Tuesday, February 16, 2010
Things You Won't Learn in Church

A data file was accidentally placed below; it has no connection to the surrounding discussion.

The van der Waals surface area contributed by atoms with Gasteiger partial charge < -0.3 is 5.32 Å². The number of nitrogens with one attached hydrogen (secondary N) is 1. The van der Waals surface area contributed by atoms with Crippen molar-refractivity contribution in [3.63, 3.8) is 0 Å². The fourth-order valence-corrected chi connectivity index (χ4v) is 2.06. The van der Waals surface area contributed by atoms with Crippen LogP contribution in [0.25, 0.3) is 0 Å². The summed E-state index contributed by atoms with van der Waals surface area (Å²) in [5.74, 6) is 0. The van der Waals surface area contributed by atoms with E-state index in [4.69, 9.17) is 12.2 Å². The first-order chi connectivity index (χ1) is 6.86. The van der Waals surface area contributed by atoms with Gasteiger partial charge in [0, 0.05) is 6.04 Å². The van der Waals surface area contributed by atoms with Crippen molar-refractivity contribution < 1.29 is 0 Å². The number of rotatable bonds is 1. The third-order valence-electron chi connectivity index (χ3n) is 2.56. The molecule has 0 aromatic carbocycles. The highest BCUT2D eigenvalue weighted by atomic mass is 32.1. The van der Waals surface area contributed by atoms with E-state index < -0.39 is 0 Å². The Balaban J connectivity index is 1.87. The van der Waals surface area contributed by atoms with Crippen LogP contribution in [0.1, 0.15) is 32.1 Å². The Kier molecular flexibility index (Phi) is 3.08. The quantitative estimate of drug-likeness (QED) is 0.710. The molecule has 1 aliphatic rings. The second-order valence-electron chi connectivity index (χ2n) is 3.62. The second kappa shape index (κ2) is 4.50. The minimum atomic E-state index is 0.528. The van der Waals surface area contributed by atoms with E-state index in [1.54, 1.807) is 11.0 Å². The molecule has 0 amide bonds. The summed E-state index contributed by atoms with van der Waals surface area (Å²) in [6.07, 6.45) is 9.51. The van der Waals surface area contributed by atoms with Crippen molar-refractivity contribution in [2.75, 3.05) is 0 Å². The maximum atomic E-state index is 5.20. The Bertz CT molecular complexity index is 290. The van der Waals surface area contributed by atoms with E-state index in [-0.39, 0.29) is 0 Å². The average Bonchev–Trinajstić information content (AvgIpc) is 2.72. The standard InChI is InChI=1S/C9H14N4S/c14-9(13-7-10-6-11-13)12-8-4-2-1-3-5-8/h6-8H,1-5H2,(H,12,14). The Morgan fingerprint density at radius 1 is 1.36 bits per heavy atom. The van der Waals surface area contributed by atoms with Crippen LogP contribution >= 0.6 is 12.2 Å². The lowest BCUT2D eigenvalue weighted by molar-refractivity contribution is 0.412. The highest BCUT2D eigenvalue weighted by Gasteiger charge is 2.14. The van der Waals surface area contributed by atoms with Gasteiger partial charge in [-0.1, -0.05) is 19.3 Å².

I’ll try to understand You’re out lookin’ for a man But you’re fightin’ ‘em off Just as hard as you can Girl, what you gonna do When I don’t run away with you Maybe finally realize That I’m just passin’ through --Reckless Kelly, “Passin’ Through” It’s often been said that “clothes make the man.” To a certain extent this is true. But it really doesn’t tell the entire story. Assuming this is the case, it can easily be said that I’m not the man I was three years ago. To wit, I’d like to present to you a triptych of images. First, Geds’s closet today: Second, Geds’s closet, circa January 2007 (a dramatization): Third, Geds’s functional wardrobe, circa January 2007 (a dramatization): Now, it’s important to make a few notes on these images. First, some of the clothing in the top image stretches back as far as high school. Every single shirt in that image is “in the rotation,” as I say, to one degree or another. The important thing is, though, that about half of the items in that image came in to my possession in the past year (for my next trick, I’ll be burning my Kohl’s card. Seriously, that thing gets me in trouble). Second, for the final image it’s important to realize that it was pretty much the t-shirts, fleeces, and sweatshirts that mattered, as this was right after I graduated from college and was working at a job that had absolutely no dress code. The few nice shirts depicted were often in a wrinkled heap in a hamper somewhere. Also, there were a few more t-shirts in the rotation at the time, but I have no idea where any of them are now. The point you need to take home from this is that I wasn’t exactly a snappy dresser three years ago. Or, for that matter, a year and a half ago. All of this is what I would call “hard won wisdom.” I was thinking about it today due to a confluence of thoughts on clothes. First, there was my realization yesterday that I could wear a different shirt every day for two months based on what’s in my closet right now. And that just represents the shirts I like. I have a bunch of other stuff that will probably soon be on its way to Goodwill or something. Second, there is this post from yesterday over at Forever in Hell (warning: bewbs), which is a response to a particularly intellectually twisted post with the spectacularly paternalistic title of “How Modesty Helps You” by a guy (more precisely, a sheltered teenage guy) who claims “I am internationally recognized as an expert in the area of how guys see girls (well, not me specifically, but my gender in general)” that gave me any number of bad purity talk flashbacks. Third, I’ve spent a bunch of time around a particularly fascinating (in the train wreck sort of way) member of the female gender since I moved. Let me see if I can bring all of these threads together. I’ve sat through an awful lot of dreary, cookie-cutter sermons about how women should be modest in my life. They often came down to, “Now, girls, don’t wear tank-tops, two-piece bathing suits, or Daisy Dukes, because they’ll make boys want to have sex with you. And when they want to have sex with you they’ll sin and Baby Jesus will cry and it will be your fault.” Let’s leave aside the standard objections people who haven’t spent a lifetime in Evangelical circles usually come up with. Yes, it’s paternalist blame laying. Yes, it ignores the fact that men and boys should be in control of their own urges. Yes, it makes women in to nothing more than sex objects. Yes, it completely ignores the possibility that the female gender might enjoy sex and have their own lust issues to deal with. Yes, it ignores that sex and lust is simply a part (a rather important part, really…) of the human condition. My problem is that the simplistic reasoning of the sermonizer in this case has fuck-all to do with observable reality. There exist in this world women who could parade around in their underwear all day long and never invite lustful thoughts in to my head (there are some who could even go so far as to create disgust). There also exist in this world women who could wear nothing but baggy pants and shapeless sweaters and leave me continually…excited. For that matter, I’m reasonably sure that Shirley Manson will always be one of my Top 20 Sexiest Women of All Time, not because she’s hot (but, seriously, in the ‘90s…day-um. And I’m just gonna go ahead and say that even at, I believe, 44, she’s still got most, if not all, of “it”), but because of the fact that the music created by Garbage drips with sex and it’s Shirley Manson who sells it. Between “Queer” and the last minute fifty of “Hammering in My Head,” let’s just say that I’m Shirley Manson’s for the taking. And the thing is, if you pick another guy at random there’s a reasonably good chance he won’t agree with me. Hell, one of my best friends, with whom I have a running joke that we think with the same brain (because on many, many issues we do) has completely different opinions on the subject of women than I do. It’s actually a running thing. If you name two women we both know/know of who are similar, then ask both of us to pick one, odds are really good that we’ll each pick a different one every single time without discussing it beforehand or hesitating. That’s just how it is. Which brings us to a Tale of Three Girlies. I’ll call the first one Li’l Sis. She was one of my friends out at college. When I first met her I realized that she was pretty much her own worst enemy and tried to help her figure herself out. There was also a bit of the ol’ Christian mentoring going on, so, y’know, there’s that. I never found her to be romantic partner material, but plenty of people did. She was pretty much always on the prowl for a boyfriend, as she was a serial dater and, as I said, her own worst enemy. But in the process she also received an awful lot of unwanted attention from a particular type of guy I’ve taken to referring to as “creepy guys.” They’re generally harmless, clueless, sad sacks who decide, for reasons I could never figure out, that this one particular girl likes them. The part I could never quantify was the way it seemed like some girls like Li’l Sis had a new one every three days while other girls never seemed to get a creepy guy following. Let’s take, for instance, the second girl in my little triptych of profiles. I’ll call her, well, Her. The one thing that always confused me…erm, one of the things that always confused me about that particular relationship was the fact that knowing Li’l Sis often gave me keen insight in to what was going on in Her head (also, that’s a grammatically incorrect sentence, since in this case Her is a proper noun. It should read “in Her’s head.” But that just looks weird). I tended to simply chalk it up to the fact that I found Her attractive while I didn’t find Li’l Sis attractive. This is reasonable enough, but there was the small matter of the creepy guys. There weren’t any following Her around. I always suspected it was based on a single variable. That variable could best be summed up with the notion that Li’l Sis invited the attention, however unwittingly, while She most certainly did not. I had to prove, for all intents and purposes, that I belonged on the same continent as Her before She even bothered to remember my name. That actually worked to my advantage, as I never really had to get particularly jealous. I took Her to a Local H concert one time. After the show I wandered over to the merch table to pick up the demo CD that had recently come out, leaving her alone for a good five minutes. When we re-joined She was smiling. Upon getting in to my car She told me what had just happened. While She was waiting a guy apparently swaggered on up to Her and said, “Hey, I’m Brian.” She looked back at him (and I swear I can still see this exact look to this day. I wasn’t there, but I know exactly what the look was. I call it “smoldering contempt”) and said, “So?” I’ve tended to assume that the main thing that kept me going back to Her was the intoxicating aroma of what I call The Crazy. Because She had it in spades and, for that matter, it was that particular quality that she shared with Li’l Sis. What I now realize is that far, far more than The Crazy, the thing that kept me going back was that air of inaccessibility. She didn’t even notice most guys and took joy in shooting them down with one word and a testicle-shrinking glower, but She claimed to love me. That’s a big effing deal. The problem is that I only had two real data points to work with, so I couldn’t come up with a unifying theory of The Crazy and creepy guys. Then I moved to Dallas and met Carrot. It’s hard to describe, but Carrot is a walking disaster. She’s almost exactly average in appearance and while she’s not fat no one would ever call her thin. She does – to borrow from F. Scott Fitzgerald’s description of Tom’s mistress – manage to carry her extra weight sensuously, as some women are capable of doing. Most importantly, she’s what I have come to refer to as “Garbage sexy,” which will make sense if you just go back up and read my description of Shirley Manson. Oh, and she has The Crazy in spades. Let me see if I can paint a picture in broad strokes. I’ve known Carrot since the beginning of December. In that time she’s had at least one boyfriend who she moved in with sometime in December and broke up with in January when she found out he was cheating on her. She has one stalker that I’ve seen and with whom she’s on surprisingly friendly terms (given that he’s the harmless “creepy guy” variety, but, still, he creeps me out and I’m reasonably certain that, all else being equal, I could break him if I had to fight him). While telling the tale of a different stalker she casually dropped in the phrase, “I had a girlfriend at the time,” then when I forced her to elaborate on that comment she said, “Yeah, I was with her for about two years. She was crazy, though.” There’s approximately a 103% chance she’s pregnant at the moment, which came up when she casually mentioned she had sudden craving for onion rings, which she usually hates, and was eight days late, but she wasn’t too worried since she’d been stressed out. My best summation of the idea of dating Carrot is this: It would be like buying a crotch rocket. The ride would be an absolute blast for that first quarter-mile until you ended up flying head-first in to a wall and killing yourself. The thing is, there is a definite part of me that wants to take that ride. The logical part of my brain says, “No. Fucking. Way.” But the lizard part of my brain says, “Aww, hell yeah!” And it has nothing to do with the way Carrot dresses. It has everything to do with the fact that she throws her sexuality out in to the public spaces for all to see. So now we have three data points. All have The Crazy, all three get their own amounts of attention from guys, but all of them are different in quantifiable ways. And what I’ve realized is that it has to do with is control. She kept (keeps, I suppose) a tightly controlled, unapproachable public image. It was the sort of thing where the vibe She gave was basically, “Back off if you know what’s good for you.” Your average creepy guy is a sad sack who’s looking for a girl, any girl, who makes (or appears to make) the first move. She wasn’t gonna do that. Li’l Sis didn’t control her public image. But, by the same token, she was unaware of the messages she was giving off to guys. As such, she had her fair share of creepy guys. Carrot controls her public image. But her public image pretty much revolves around sexuality. She knows what she’s doing and, to be frank, she’s damn good at it. The only problem is that she’s going to end up with a long and unsatisfying string of loser who want nothing more than to take advantage of her or sad sacks who will gladly let her drain them of their resources. And something tells me she won’t be aging quite as well as Shirley Manson. And, again, clothing has nothing to do with it. Of the Three Girlies there’s absolutely no question that She was the best dressed and the one who most understood what proper dressing meant. The thing is, it was always about appropriateness. Not “appropriate” as in “appropriate for a church picnic,” mind you, but “appropriate for the situation.” And the weird thing is that I owe that two months worth of shirts in my closet to the things I didn’t realize I was learning from Her. The reason I chose January 2007 for my former closet wasn’t arbitrary. There are three stories that explain it. I always assumed I could wear anything I wanted and it wouldn’t matter. I mean, I knew that there was a general sense of appropriateness in clothing. You wear a suit to a job interview, you don’t wear a Hawaiian shirt to a funeral. You know, that sort of thing. But, as I said, for the most part I wore t-shirts or hoodies and complained about dressing in anything more formal. This, for the record, frustrated my mother to no end. But who listens to their mother, really? But, as I said, I have illustrations. 1.) At some point during the first summer, a.k.a. “The good months,” we were going to go mini golfing. I was wearing cargo shorts and a spectacularly not presentable t-shirt when she arrived. The shirt in question is no longer in my possession, as it’s apparently below the level of work out gear in terms of presentability now. I still have two high school gym shirts in my workout gear, if that tells you anything. She was dressed, um, slightly better. As in, skirt, nice top, y’know, like she was about to go out on a date with a guy who wasn’t a slob. At some point during that evening we ended up at my sister and bro-in-law’s house. My sister took one look at us and said to Her, “So do you feel a little overdressed right now?” 2.) At some point I pulled a random red, short-sleeved oxford shirt out of my closet (that can still be an oxford, right? I mean, it’s about the button-down and collar, not the sleeve length, right?). At one point She said, “I’ve never seen that on you. It looks good.” This, I now realize, is what is known as a “hint.” And by, “I now realize,” I literally mean, “About three hours ago when I was taking pictures of my closet I remembered this little vignette and realized, ‘Oh, that was a hint.’” The point may well have been, “You should wear red more often,” too, but, in general, I suspect, “You should dress like a not-slob more often,” was the general gist of the hint. Subtlety is not my strong suit. 3.) Towards the very bitter end of the sad affair something was going on that was really important to her. She wanted me to go and informed me her parents would be there. Now, I’d never met her father, but she pretty much worshipped the ground he walked on. She said – repeatedly, as I recall – that I could not wear jeans to the event. Such was the state of my wardrobe at the time (and, in an entirely unrelated note, I’d put on a couple pounds) that I could find one clean pair of pants and one clean shirt that counted as wearable for the event in question. The only problem was that the pants and shirt in question did not, by any stretch of the imagination, go together. I was also an anti-social snot that night and later attempted to blame it on her, so, y’know, there’s that. But we’re limiting it to a story about clothing right now. A message was sent by the clothing in each of these stories, and it did not at any point have anything to do with sex. The message in stories number 1 and 3 was simple, direct, and to the point. And it was sent by me. I was basically telling her, “I don’t give a shit about what you think or how you feel about the image you’re giving off in public.” This, in fact, reminds me of a fourth, bonus story. At some point the subject of pink shirts came up. I said, in no uncertain terms, that I’d never, ever wear a pink shirt (and, to be fair, even though I have two months worth of shirts I still don’t own a pink one. But I did buy a violet shirt this past weekend). She pointed out that the popularity of the pink shirt was that it was a neutral color and so girls liked it when their guys wore pink because it went with anything. When I scoffed at that idea and said that it just reduced men to an accessory she said, “Well, yeah, that’s what you are.” The reverse objectification, it burns. In the larger context of the discussion of clothing, however, that comment makes a hell of a lot of sense. Because I received three messages from her relating to clothing that all boiled down to, “Could you dress up, please? Y’know, put some effort in.” The crazy thing is that each of the shirts in my closet fits in one or two specific categories. There are about ten that I’d never, ever wear to work. There are only about five or six that I’d wear with a suit and tie. There are eleven (yes, eleven) that look real good with jeans and a blazer. There are about five or six that I consider my go-to shirts, where if I know I need to look and feel good I’m pulling one of those shirts out. A couple of those are from the non-work category, a couple from the suit category, and a couple from the “wear to work on a Tuesday” category. And, when it gets right down to it, I still own a whole bunch of t-shirts I like and I’ll wear if I’m just hanging out. I’ve got some hoodies and fleeces I can throw on if I’m cold. The reason for all of this is because I’ve learned that I send a message with the clothes I wear. That message has nothing to do with modesty and everything to do with appropriateness. -------------------------- On the subject of “passing through,” I notice from Reckless Kelly’s website that they’re going to be at Shank Hall in Milwaukee on April 14th, the High Noon Saloon in Madison on the 15th, and Joe’s on Weed Street on the 16th. I saw Mike Doughty at Shank Hall in October, RCPM at High Noon Saloon at the tail end of Rogtober, as well as Jessi Lynn in August. I’ve seen RCPM at Joe’s, um, four times, I think. I’m suddenly feeling homesick… This is an example of the second-lowest form of the high school paper introduction, close behind “Webster’s Dictionary defines [word] as [semi-cogent dictionary definition of word].” The introductory paragraph of this post exists entirely to justify this footnote, because the idea of tossing this in amused the hell out of me while I was walking to the mailbox. Ironically, I spend a lot of time doing laundry. The only thing worse than that being true (at least in the mind of the guy) is if my suspicions that it’s a terrible, terrible joke that falls completely flat are correct. I mean, as an internationally recognized expert in the area parenthetical thought, I know one of the most important aspects of writing a good parenthetical is to make sure that the subject in the parenthetical at the very least refers back to the subject of the overall sentence, since if it doesn’t your reader is just left wondering things like, “Does ‘my gender in general’ refer back to his use of the word ‘guys’ or is he admitting to a sex change operation (since the other option is that his parents took one look at him and said, ‘That’s one ugly baby girl we have. Let’s call her Benjamin and hope no one notices)?” Offense and/or belittlement not intended. That’s just the only way the title flows. Trust me, I settled on that after three other tries… Apparently “triptych” is the word of the day. My TV and loveseat just started jumping around and screaming. That’s a joke fake name that requires one to know Carrot’s nickname and understand the Byzantine humor of the Geds. But, trust me, I find it hilarious. Also, there are points when I drop the whole “capitalized pronoun” convention when discussing her. Those points are extremely specific. I think it has something to do with re-humanization.